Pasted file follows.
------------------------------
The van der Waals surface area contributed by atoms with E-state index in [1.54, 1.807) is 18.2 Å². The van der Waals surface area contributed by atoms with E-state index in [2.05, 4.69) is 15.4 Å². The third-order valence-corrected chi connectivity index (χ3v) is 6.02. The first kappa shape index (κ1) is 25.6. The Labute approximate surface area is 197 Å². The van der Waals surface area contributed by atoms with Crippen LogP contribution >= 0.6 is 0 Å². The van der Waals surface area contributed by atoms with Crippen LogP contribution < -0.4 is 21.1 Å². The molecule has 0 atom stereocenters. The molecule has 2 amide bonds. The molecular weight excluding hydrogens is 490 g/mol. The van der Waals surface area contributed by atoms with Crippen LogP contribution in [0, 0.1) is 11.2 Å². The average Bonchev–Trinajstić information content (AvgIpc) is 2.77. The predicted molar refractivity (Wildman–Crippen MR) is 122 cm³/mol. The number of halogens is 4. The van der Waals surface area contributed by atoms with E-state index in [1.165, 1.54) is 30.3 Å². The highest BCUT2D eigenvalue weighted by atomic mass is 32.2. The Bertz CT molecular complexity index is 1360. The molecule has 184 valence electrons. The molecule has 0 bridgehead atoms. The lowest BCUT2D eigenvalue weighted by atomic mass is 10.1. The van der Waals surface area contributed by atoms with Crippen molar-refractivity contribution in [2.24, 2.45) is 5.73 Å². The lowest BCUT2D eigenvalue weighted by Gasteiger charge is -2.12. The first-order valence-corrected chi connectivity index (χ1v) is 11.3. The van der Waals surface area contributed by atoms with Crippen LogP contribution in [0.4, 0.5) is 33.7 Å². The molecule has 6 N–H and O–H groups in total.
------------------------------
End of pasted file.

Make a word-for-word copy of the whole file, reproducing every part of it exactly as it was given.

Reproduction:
The van der Waals surface area contributed by atoms with E-state index in [1.54, 1.807) is 18.2 Å². The van der Waals surface area contributed by atoms with E-state index in [2.05, 4.69) is 15.4 Å². The third-order valence-corrected chi connectivity index (χ3v) is 6.02. The first kappa shape index (κ1) is 25.6. The Labute approximate surface area is 197 Å². The van der Waals surface area contributed by atoms with Crippen LogP contribution >= 0.6 is 0 Å². The van der Waals surface area contributed by atoms with Crippen LogP contribution < -0.4 is 21.1 Å². The molecule has 0 atom stereocenters. The molecule has 2 amide bonds. The molecular weight excluding hydrogens is 490 g/mol. The van der Waals surface area contributed by atoms with Crippen LogP contribution in [0, 0.1) is 11.2 Å². The average Bonchev–Trinajstić information content (AvgIpc) is 2.77. The predicted molar refractivity (Wildman–Crippen MR) is 122 cm³/mol. The number of halogens is 4. The van der Waals surface area contributed by atoms with E-state index in [1.165, 1.54) is 30.3 Å². The highest BCUT2D eigenvalue weighted by atomic mass is 32.2. The Bertz CT molecular complexity index is 1360. The molecule has 184 valence electrons. The molecule has 0 bridgehead atoms. The lowest BCUT2D eigenvalue weighted by atomic mass is 10.1. The van der Waals surface area contributed by atoms with Crippen molar-refractivity contribution in [2.24, 2.45) is 5.73 Å². The lowest BCUT2D eigenvalue weighted by Gasteiger charge is -2.12. The first-order valence-corrected chi connectivity index (χ1v) is 11.3. The van der Waals surface area contributed by atoms with Crippen LogP contribution in [0.4, 0.5) is 33.7 Å². The molecule has 6 N–H and O–H groups in total.